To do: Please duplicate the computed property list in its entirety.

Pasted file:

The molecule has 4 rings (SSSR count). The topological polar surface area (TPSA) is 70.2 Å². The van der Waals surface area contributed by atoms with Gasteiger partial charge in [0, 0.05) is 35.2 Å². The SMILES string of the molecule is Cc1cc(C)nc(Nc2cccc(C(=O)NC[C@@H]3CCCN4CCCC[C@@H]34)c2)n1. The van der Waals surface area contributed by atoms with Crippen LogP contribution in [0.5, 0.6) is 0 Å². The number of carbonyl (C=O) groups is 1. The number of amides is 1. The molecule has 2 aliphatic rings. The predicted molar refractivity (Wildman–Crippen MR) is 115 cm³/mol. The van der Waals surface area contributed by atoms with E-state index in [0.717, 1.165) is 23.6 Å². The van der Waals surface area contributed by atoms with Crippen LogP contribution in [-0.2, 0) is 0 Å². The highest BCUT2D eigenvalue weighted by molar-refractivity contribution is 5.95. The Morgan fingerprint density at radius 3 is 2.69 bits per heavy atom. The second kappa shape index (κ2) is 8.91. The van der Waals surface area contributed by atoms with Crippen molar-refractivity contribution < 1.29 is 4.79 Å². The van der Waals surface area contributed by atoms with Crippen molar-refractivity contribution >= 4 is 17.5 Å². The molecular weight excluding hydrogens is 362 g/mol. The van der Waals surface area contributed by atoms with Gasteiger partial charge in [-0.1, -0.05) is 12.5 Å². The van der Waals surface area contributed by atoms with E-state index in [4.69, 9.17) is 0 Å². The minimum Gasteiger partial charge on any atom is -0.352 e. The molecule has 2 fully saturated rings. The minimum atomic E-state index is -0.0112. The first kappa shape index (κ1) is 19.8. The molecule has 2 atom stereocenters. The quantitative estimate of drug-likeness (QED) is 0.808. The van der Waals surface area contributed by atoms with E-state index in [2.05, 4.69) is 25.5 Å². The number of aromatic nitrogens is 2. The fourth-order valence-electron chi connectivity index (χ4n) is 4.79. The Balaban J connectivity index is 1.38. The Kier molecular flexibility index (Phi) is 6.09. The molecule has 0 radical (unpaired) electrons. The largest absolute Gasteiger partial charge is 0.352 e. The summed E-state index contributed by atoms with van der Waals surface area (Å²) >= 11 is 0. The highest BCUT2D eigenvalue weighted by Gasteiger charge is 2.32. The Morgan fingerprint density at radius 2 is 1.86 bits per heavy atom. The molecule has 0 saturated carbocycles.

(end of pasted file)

The molecule has 4 rings (SSSR count). The topological polar surface area (TPSA) is 70.2 Å². The van der Waals surface area contributed by atoms with Gasteiger partial charge in [0, 0.05) is 35.2 Å². The SMILES string of the molecule is Cc1cc(C)nc(Nc2cccc(C(=O)NC[C@@H]3CCCN4CCCC[C@@H]34)c2)n1. The van der Waals surface area contributed by atoms with Crippen LogP contribution in [0.5, 0.6) is 0 Å². The number of carbonyl (C=O) groups is 1. The number of amides is 1. The molecule has 2 aliphatic rings. The predicted molar refractivity (Wildman–Crippen MR) is 115 cm³/mol. The van der Waals surface area contributed by atoms with E-state index in [0.717, 1.165) is 23.6 Å². The van der Waals surface area contributed by atoms with Crippen LogP contribution in [-0.2, 0) is 0 Å². The highest BCUT2D eigenvalue weighted by molar-refractivity contribution is 5.95. The Morgan fingerprint density at radius 3 is 2.69 bits per heavy atom. The second kappa shape index (κ2) is 8.91. The van der Waals surface area contributed by atoms with Crippen molar-refractivity contribution < 1.29 is 4.79 Å². The van der Waals surface area contributed by atoms with Crippen molar-refractivity contribution >= 4 is 17.5 Å². The molecular weight excluding hydrogens is 362 g/mol. The van der Waals surface area contributed by atoms with Gasteiger partial charge in [-0.1, -0.05) is 12.5 Å². The van der Waals surface area contributed by atoms with E-state index in [4.69, 9.17) is 0 Å². The minimum Gasteiger partial charge on any atom is -0.352 e. The molecule has 2 fully saturated rings. The minimum atomic E-state index is -0.0112. The first kappa shape index (κ1) is 19.8. The molecule has 2 atom stereocenters. The quantitative estimate of drug-likeness (QED) is 0.808. The van der Waals surface area contributed by atoms with E-state index in [2.05, 4.69) is 25.5 Å². The number of aromatic nitrogens is 2. The fourth-order valence-electron chi connectivity index (χ4n) is 4.79. The Balaban J connectivity index is 1.38. The Kier molecular flexibility index (Phi) is 6.09. The molecule has 0 radical (unpaired) electrons. The largest absolute Gasteiger partial charge is 0.352 e. The summed E-state index contributed by atoms with van der Waals surface area (Å²) >= 11 is 0. The highest BCUT2D eigenvalue weighted by Gasteiger charge is 2.32. The Morgan fingerprint density at radius 2 is 1.86 bits per heavy atom. The molecule has 0 saturated carbocycles.